Congratulations to Freeman for receiving the Lifetime Achievement Award from ABASA
What was your reaction when you learned you were nominated this year?
It was mixed feelings, really, a degree of excitement and wonder. Excitement because I have never done any of the work I had the privilege to do with an expectation of recognition except ensuring it is done successfully. So, to learn that somebody is taking note of one’s humble efforts at making a difference is gratifying and inspiring. Wonder because I had never stopped to reflect on the journey traversed thus far and evaluate it, excitedly wondering what ABASA noticed. I am humbled.
What does success mean to you?
It’s about making an impact that is enduring. So sustainability is key as that is the stuff legacy is made of. The fleeting impact is fine as it may generate momentum for a more fundamental and lasting change. It takes time to realise, thus requiring optimism and realism simultaneously. So, randomly meeting people who come up to you and say, “Thank you, had it not been because of you, I wouldn’t be here. You have made a difference in my life.” That is gratifying, and I am blessed to have experienced it.
What have been your biggest mistakes while in a leadership position, and how can the next generation learn from them?
The biggest mistake has been thinking every problem I face is a technical problem
– in that it already has an answer, and my duty is to find that answer. This makes it difficult to create distance from or to the issue, allowing better perspective and enabling a better understanding of what is going on and thus enabling a more effective search for answers. Some problems, familiar-looking as they may be, require a learning and discovery process and experimentation. The next generation needs to understand that some problems reveal the interconnectedness of issues and thus require a deliberate diagnostic process before jumping in to resolve them. As my friend Marty Linsky would say, “Change is incremental in time and radical over time.” Patience is a necessary ingredient to success.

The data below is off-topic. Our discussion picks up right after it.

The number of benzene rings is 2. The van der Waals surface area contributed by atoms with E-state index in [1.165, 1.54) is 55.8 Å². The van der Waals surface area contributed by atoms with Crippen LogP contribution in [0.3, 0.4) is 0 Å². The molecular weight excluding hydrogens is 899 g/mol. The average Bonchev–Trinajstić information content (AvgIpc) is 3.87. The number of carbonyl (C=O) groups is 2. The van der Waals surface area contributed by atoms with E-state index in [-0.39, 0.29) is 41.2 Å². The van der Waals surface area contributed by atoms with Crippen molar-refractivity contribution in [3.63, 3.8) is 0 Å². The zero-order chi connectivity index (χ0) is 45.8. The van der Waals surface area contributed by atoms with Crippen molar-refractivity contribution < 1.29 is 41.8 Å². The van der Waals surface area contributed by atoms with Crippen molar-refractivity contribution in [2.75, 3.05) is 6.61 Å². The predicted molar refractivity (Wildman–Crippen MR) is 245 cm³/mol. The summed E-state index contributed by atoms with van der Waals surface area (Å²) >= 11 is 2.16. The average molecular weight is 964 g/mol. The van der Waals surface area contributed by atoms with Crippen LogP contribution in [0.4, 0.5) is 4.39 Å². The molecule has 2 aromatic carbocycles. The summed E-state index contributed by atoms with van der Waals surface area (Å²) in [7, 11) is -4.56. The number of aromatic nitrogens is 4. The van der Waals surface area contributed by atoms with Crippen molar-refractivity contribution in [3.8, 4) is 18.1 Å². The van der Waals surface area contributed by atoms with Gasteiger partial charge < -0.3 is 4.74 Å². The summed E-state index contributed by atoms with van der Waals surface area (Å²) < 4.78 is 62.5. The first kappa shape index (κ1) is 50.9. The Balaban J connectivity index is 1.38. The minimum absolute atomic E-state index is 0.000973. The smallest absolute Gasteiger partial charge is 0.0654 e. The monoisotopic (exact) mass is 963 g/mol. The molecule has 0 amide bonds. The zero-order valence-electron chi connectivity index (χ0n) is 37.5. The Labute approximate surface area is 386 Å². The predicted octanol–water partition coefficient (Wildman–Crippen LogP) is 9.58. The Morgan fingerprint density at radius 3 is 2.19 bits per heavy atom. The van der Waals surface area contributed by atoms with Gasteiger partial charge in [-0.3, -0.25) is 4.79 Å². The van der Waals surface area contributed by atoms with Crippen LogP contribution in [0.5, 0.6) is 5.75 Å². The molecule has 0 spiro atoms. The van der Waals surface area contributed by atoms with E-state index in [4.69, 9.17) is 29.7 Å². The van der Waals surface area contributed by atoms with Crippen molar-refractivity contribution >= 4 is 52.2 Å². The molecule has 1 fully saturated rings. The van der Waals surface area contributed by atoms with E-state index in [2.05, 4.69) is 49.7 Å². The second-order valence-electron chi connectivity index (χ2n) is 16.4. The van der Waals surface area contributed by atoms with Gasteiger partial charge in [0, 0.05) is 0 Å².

What has been your biggest contribution to SAICA?
I guess it’s got to be the recognition in the 2023 Edelman Trust survey where, as an institute and the profession in South Africa, we regained our top spot globally. This survey reveals that, in the last 5 years, the trust in the CA(SA) designation improved from 81% to 96% and the trust in SAICA as an institute from 78% to 90%. Contesting the top spot has got to include transformation within the profession. This year, 63% of the qualifying candidates come from African, Coloured, and Indian communities, up from 53% five years ago. SAICA’s B-BBEE status has moved to level 2, improving from level 6 in 2019. The digitisation project was limping a few years ago, and now it is on course and will be delivered at significant cost savings. This, of course, is the outcome not just delivered by me but by all at SAICA who daily fly the flag of the profession, including SAICA members.
What do you think the future of SAICA holds after you’ve passed on the baton?
I really think it bodes well for the institute and the members. Having achieved this feat of being the most trusted designation and institute serves to lay the foundation on which to build. It should help us absorb the reputational shocks that may visit us downstream.
How do you think your leadership style has influenced your personal growth?
I don’t know if the “leadership style” has anything to do with my growth more than my outlook in life generally. But being as optimistic as I am and also accepting that I don’t know everything has really ensured that I leverage the capacity around me. It has also emboldened my belief in others and their capacity to contribute to a common change project. Open-mindedness ensures that you bring others in the search for answers but, most importantly, reduce their potential to undermine the common goal.